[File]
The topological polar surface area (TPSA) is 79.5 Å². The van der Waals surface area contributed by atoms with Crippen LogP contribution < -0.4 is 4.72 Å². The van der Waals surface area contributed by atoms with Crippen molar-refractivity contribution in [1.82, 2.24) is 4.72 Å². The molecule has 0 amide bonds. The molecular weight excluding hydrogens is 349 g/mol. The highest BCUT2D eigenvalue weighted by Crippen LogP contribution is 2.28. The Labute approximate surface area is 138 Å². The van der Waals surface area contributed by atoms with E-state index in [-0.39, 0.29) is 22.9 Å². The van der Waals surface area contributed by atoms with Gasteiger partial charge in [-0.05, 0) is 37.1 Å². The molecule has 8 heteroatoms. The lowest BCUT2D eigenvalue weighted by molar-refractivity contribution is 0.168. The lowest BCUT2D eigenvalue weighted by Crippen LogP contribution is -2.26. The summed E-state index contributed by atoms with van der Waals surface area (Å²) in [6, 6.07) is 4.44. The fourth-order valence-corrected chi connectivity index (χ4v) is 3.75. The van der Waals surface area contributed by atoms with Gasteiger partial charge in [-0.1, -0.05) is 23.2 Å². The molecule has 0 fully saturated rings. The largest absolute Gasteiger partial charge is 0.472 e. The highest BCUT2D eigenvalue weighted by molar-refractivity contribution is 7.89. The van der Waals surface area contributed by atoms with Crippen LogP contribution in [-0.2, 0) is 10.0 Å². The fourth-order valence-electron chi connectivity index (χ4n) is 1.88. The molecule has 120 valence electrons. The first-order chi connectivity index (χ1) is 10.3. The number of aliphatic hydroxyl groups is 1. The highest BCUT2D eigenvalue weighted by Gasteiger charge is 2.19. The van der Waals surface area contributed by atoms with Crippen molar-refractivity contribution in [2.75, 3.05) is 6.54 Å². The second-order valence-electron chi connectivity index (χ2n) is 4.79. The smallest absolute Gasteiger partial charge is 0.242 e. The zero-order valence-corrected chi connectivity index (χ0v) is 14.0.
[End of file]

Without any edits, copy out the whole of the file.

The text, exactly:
The topological polar surface area (TPSA) is 79.5 Å². The van der Waals surface area contributed by atoms with Crippen LogP contribution < -0.4 is 4.72 Å². The van der Waals surface area contributed by atoms with Crippen molar-refractivity contribution in [1.82, 2.24) is 4.72 Å². The molecule has 0 amide bonds. The molecular weight excluding hydrogens is 349 g/mol. The highest BCUT2D eigenvalue weighted by Crippen LogP contribution is 2.28. The Labute approximate surface area is 138 Å². The van der Waals surface area contributed by atoms with E-state index in [-0.39, 0.29) is 22.9 Å². The van der Waals surface area contributed by atoms with Gasteiger partial charge in [-0.05, 0) is 37.1 Å². The molecule has 8 heteroatoms. The lowest BCUT2D eigenvalue weighted by molar-refractivity contribution is 0.168. The lowest BCUT2D eigenvalue weighted by Crippen LogP contribution is -2.26. The summed E-state index contributed by atoms with van der Waals surface area (Å²) in [6, 6.07) is 4.44. The fourth-order valence-corrected chi connectivity index (χ4v) is 3.75. The van der Waals surface area contributed by atoms with Gasteiger partial charge in [-0.1, -0.05) is 23.2 Å². The molecule has 0 fully saturated rings. The largest absolute Gasteiger partial charge is 0.472 e. The highest BCUT2D eigenvalue weighted by molar-refractivity contribution is 7.89. The van der Waals surface area contributed by atoms with Crippen LogP contribution in [-0.2, 0) is 10.0 Å². The fourth-order valence-electron chi connectivity index (χ4n) is 1.88. The molecule has 120 valence electrons. The first-order chi connectivity index (χ1) is 10.3. The number of aliphatic hydroxyl groups is 1. The highest BCUT2D eigenvalue weighted by Gasteiger charge is 2.19. The van der Waals surface area contributed by atoms with Crippen molar-refractivity contribution in [2.75, 3.05) is 6.54 Å². The second-order valence-electron chi connectivity index (χ2n) is 4.79. The smallest absolute Gasteiger partial charge is 0.242 e. The zero-order valence-corrected chi connectivity index (χ0v) is 14.0.